Winning tip: Visions in pink and blue, the Azores
The Azores, an archipelago in the Atlantic Ocean, is one of the remotest parts of Europe. Often considered the European Hawaii, with a strong volcanic presence, from black sand to geysers, the Azores are also known for their incredible hydrangeas, which frame houses and line roads and pathways all over the islands, and start flowering in spring. One of the central, smaller islands, Faial, boasts the largest collection of hydrangeas in varying shades of blue, so much so that it has the nickname Blue Island.
Confetti canopy, Norfolk
Norwich is a hidden gem in itself, but if you do venture east be sure to visit Eaton Park, covering 80 acres and designed by Captain Sandys-Winsch. Opened in May 1928 by the Prince of Wales, it is a perfectly wonderful place to enjoy the beauty of nature, especially in spring under a canopy of pink and white confetti from the most beautiful cherry trees in our county. There is so much else on offer too – domed bandstand, boating lake, lily pond, pitch and putt, miniature railway and formal gardens.
Spring renaissance, Florence
The garden of Villa Bardini, in Florence, is not on most tourists’ must-see lists; and yet the blooming of its wisteria signals the beginning of spring for most Florentines. The long pergola on which the flowers rest leans into one of the most beautiful views of the city, framing it with Florence’s own colour, purple. I always find the scene to perfectly encapsulate the gracious beauty of the city, whose very name means “blooming”. You could write an entire history of the city through its flowers and gardens: the wisteria in Villa Bardini; the roses in the nearby Giardino delle Rose; and the wild, purple fleur-de-lys springing from the sides of the cobbled streets.
Bianca Belli, London
Lovely laburnam, Conwy
At whatever time of year you visit Bodnant Garden in north Wales’s Conwy Valley, there’s something colourful to see. But my favourites are flowering now: the large magnolia trees are truly magnificent, as are the hellebores. There are fields of daffodils alongside more formal landscaped terraced gardens and woodland glades. The gardens are famous for their rhododendron bushes and, in late spring, laburnum.
Graham Dean, Heysham, Lancs
Fiesta in flower, Valencia
Footsteps tread the winding path, adorned either side by an abundance of wildflowers. A wind whips through the alpine meadows, but the warmth holds in the Valencian hills. Rabaniza blanca (wall rocket) spreads like wildfire, under the blossoms of the late almond tree. A faint nutty aroma infiltrates the air, masking eager senses from a sombre seed. Two eagles circle above, glimmers of gold tainting their feathered coats in an aerial rendition through the southern skies. The bountiful Relleu valley thrives in this temperate climate, bearing hope and beauty with spring awakening – I say “muchas gracias for this rare fiesta”.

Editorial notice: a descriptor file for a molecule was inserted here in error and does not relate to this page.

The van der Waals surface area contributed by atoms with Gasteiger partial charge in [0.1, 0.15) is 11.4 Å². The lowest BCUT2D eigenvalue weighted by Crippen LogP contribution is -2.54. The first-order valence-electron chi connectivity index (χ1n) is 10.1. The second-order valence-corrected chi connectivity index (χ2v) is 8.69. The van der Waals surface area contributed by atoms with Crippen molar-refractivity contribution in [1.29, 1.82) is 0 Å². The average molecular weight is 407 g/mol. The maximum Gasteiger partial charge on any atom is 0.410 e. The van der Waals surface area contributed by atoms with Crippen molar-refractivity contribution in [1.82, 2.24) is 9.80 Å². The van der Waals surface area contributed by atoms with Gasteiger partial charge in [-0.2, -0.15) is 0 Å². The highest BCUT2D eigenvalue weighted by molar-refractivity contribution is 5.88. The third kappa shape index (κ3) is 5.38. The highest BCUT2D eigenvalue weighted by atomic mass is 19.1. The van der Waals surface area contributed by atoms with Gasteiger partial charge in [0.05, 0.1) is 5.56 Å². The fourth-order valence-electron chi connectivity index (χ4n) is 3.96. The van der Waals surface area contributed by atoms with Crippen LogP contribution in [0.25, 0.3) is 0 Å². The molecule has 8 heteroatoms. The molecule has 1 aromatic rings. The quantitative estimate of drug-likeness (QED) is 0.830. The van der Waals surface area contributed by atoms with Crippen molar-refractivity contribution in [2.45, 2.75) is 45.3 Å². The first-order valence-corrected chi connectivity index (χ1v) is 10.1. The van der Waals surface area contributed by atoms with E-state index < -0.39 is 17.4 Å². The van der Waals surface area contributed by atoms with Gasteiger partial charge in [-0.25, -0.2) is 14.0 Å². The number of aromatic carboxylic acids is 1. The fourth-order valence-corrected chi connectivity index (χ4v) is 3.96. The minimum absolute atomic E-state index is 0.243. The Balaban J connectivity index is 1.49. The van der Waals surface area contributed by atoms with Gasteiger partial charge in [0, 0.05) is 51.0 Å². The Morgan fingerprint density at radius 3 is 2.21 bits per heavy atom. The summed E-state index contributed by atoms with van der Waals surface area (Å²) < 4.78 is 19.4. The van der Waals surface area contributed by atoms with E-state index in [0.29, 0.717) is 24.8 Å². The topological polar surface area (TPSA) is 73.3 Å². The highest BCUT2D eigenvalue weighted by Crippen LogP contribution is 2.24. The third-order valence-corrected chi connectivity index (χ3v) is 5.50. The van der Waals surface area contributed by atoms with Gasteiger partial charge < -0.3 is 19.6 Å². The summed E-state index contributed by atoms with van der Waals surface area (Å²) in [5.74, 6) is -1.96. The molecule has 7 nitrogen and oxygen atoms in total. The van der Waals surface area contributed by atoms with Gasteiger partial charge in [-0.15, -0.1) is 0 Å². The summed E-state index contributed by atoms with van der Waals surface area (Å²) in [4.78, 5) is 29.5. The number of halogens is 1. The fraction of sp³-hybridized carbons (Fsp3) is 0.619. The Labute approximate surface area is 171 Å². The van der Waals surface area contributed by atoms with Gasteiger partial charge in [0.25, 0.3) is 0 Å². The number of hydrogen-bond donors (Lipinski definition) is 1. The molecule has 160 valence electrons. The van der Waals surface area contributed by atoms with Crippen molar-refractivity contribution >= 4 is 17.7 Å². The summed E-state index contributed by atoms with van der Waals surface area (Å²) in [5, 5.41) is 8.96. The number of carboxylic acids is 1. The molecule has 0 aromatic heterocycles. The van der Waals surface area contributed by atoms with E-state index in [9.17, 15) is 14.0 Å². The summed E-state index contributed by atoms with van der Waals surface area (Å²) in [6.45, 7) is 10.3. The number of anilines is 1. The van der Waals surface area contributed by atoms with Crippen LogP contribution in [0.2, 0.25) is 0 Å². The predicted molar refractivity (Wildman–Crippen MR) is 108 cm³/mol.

Jenna Rainey, Bath
Thriplow Gold, Cambridgeshire
Take a trip to Thriplow (silent “h”), eight miles south of Cambridge, and you will be greeted by hundreds of daffodils at every turn, arrays of yellow to brighten even the greyest spring day. Following a successful fundraiser for church roof repairs in 1969, the village holds an annual Daffodil Weekend, incorporating a country fair and raising money for local charities. This year it takes place on 19-20 March (£10 adult, £5 child, online tickets only). There is even a variety of daffodil named after the village – the Thriplow Gold.
Sharon Pinner, Haslingfield, Cambridgeshire
Monet’s garden, France
A strolling local, seeing me admiring the flowers in the Jardin des Tuileries last spring, advised me to take a short day trip to Giverny – the home and gardens of Claude Monet, which inspired his impressionist paintings. The scene was like Monet’s own canvas – climbing rose bushes, pink cherry trees, weeping willows and flowerbeds of dahlias, irises and wisteria. I almost expected to see elegant ladies promenading along with delicate parasols, although the floral display was a sensual feast in itself. The best view is from the Japanese bridge. Take the train from Gare Saint-Lazare, a 40-minute trip. Entry from €12.50/7.50.
Tombs and bells, Tower Hamlets
One of London’s “Magnificent Seven”, Tower Hamlets Cemetery Park may not be an obvious choice for spring flowers, but if you download a map and follow the well-marked Heritage Trail you’ll find an abundance of blooms. There are clumps of blue and white bluebells, cowslips, primroses, cow parsley, wild garlic and many more species. Towards the end of our visit, we came across a path lined with bright red tulips, which stood out among the blue and yellow shades. Entry is free and there’s also an audio trail introducing you to the plants and their connection to people.
Helen Jackson, London
Liquid gold, Bulgaria
I would head to Rose Valley, near Kazanlak in Bulgaria. This valley is known for its rose-growing industry and production of liquid gold, ie rose oil. Roses begin blooming in mid-May and continue until mid-June. They hold a month-long rose festival in June, annually, where you can participate in rose-picking, a festive parade and other cultural activities. All the outside events apart from rose picking are free to enter, too! It’s just the perfect getaway for flower lovers.
Wild daffodils, Gloucestershire
The wild daffodils of Dymock and Kempley in Gloucestershire are a heartwarming sight. There are lots of options for walks – you can drive or cycle, as it covers quite a large area. My favourite is Saint Mary’s Church, Kempley, which has beautiful medieval decorations as well as a churchyard full of wild daffodils.